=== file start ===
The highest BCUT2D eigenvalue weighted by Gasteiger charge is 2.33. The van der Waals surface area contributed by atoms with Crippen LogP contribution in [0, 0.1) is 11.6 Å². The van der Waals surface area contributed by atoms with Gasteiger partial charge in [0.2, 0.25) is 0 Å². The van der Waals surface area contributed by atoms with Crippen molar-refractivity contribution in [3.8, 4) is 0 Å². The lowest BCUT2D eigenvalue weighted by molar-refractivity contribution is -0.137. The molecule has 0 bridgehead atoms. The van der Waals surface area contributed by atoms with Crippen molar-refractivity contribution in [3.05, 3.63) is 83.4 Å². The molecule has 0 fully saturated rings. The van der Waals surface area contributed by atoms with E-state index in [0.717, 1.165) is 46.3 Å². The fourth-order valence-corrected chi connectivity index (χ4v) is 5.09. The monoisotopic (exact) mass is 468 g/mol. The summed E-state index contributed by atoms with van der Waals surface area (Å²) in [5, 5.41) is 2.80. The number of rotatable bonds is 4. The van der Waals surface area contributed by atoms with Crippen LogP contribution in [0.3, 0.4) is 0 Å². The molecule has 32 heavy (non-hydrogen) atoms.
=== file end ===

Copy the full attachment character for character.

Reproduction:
The highest BCUT2D eigenvalue weighted by Gasteiger charge is 2.33. The van der Waals surface area contributed by atoms with Crippen LogP contribution in [0, 0.1) is 11.6 Å². The van der Waals surface area contributed by atoms with Gasteiger partial charge in [0.2, 0.25) is 0 Å². The van der Waals surface area contributed by atoms with Crippen molar-refractivity contribution in [3.8, 4) is 0 Å². The lowest BCUT2D eigenvalue weighted by molar-refractivity contribution is -0.137. The molecule has 0 bridgehead atoms. The van der Waals surface area contributed by atoms with Crippen molar-refractivity contribution in [3.05, 3.63) is 83.4 Å². The molecule has 0 fully saturated rings. The van der Waals surface area contributed by atoms with E-state index in [0.717, 1.165) is 46.3 Å². The fourth-order valence-corrected chi connectivity index (χ4v) is 5.09. The monoisotopic (exact) mass is 468 g/mol. The summed E-state index contributed by atoms with van der Waals surface area (Å²) in [5, 5.41) is 2.80. The number of rotatable bonds is 4. The van der Waals surface area contributed by atoms with Crippen LogP contribution in [0.3, 0.4) is 0 Å². The molecule has 32 heavy (non-hydrogen) atoms.